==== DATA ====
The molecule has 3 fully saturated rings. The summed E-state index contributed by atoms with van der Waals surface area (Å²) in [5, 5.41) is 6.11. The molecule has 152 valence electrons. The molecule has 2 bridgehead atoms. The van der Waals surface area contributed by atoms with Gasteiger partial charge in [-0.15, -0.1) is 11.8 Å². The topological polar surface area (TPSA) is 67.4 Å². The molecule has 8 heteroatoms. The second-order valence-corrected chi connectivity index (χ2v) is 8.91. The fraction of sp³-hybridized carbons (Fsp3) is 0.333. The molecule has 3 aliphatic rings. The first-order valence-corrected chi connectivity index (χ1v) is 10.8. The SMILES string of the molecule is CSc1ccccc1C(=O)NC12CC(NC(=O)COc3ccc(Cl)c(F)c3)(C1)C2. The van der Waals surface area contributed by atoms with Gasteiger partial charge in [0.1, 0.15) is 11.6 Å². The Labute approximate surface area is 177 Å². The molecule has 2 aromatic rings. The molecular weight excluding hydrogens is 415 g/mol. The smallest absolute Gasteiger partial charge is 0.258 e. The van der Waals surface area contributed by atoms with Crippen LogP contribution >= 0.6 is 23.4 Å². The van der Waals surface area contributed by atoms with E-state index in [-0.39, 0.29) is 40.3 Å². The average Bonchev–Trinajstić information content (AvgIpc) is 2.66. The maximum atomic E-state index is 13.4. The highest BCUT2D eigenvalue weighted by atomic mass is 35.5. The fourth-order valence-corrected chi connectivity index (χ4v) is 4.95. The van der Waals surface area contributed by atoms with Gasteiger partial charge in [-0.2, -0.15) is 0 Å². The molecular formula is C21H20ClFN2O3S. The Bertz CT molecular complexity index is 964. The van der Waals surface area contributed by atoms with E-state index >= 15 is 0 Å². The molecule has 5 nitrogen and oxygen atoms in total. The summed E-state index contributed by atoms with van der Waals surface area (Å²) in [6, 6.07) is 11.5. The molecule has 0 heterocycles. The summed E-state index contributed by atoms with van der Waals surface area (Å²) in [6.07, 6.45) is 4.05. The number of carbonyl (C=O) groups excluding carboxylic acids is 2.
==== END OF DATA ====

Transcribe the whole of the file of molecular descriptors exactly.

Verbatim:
The molecule has 3 fully saturated rings. The summed E-state index contributed by atoms with van der Waals surface area (Å²) in [5, 5.41) is 6.11. The molecule has 152 valence electrons. The molecule has 2 bridgehead atoms. The van der Waals surface area contributed by atoms with Gasteiger partial charge in [-0.15, -0.1) is 11.8 Å². The topological polar surface area (TPSA) is 67.4 Å². The molecule has 8 heteroatoms. The second-order valence-corrected chi connectivity index (χ2v) is 8.91. The fraction of sp³-hybridized carbons (Fsp3) is 0.333. The molecule has 3 aliphatic rings. The first-order valence-corrected chi connectivity index (χ1v) is 10.8. The SMILES string of the molecule is CSc1ccccc1C(=O)NC12CC(NC(=O)COc3ccc(Cl)c(F)c3)(C1)C2. The van der Waals surface area contributed by atoms with Gasteiger partial charge in [0.1, 0.15) is 11.6 Å². The Labute approximate surface area is 177 Å². The molecule has 2 aromatic rings. The molecular weight excluding hydrogens is 415 g/mol. The smallest absolute Gasteiger partial charge is 0.258 e. The van der Waals surface area contributed by atoms with Crippen LogP contribution >= 0.6 is 23.4 Å². The van der Waals surface area contributed by atoms with E-state index in [-0.39, 0.29) is 40.3 Å². The average Bonchev–Trinajstić information content (AvgIpc) is 2.66. The maximum atomic E-state index is 13.4. The highest BCUT2D eigenvalue weighted by atomic mass is 35.5. The fourth-order valence-corrected chi connectivity index (χ4v) is 4.95. The van der Waals surface area contributed by atoms with Gasteiger partial charge in [-0.2, -0.15) is 0 Å². The molecular formula is C21H20ClFN2O3S. The Bertz CT molecular complexity index is 964. The van der Waals surface area contributed by atoms with E-state index >= 15 is 0 Å². The molecule has 5 nitrogen and oxygen atoms in total. The summed E-state index contributed by atoms with van der Waals surface area (Å²) in [6, 6.07) is 11.5. The molecule has 0 heterocycles. The summed E-state index contributed by atoms with van der Waals surface area (Å²) in [6.07, 6.45) is 4.05. The number of carbonyl (C=O) groups excluding carboxylic acids is 2.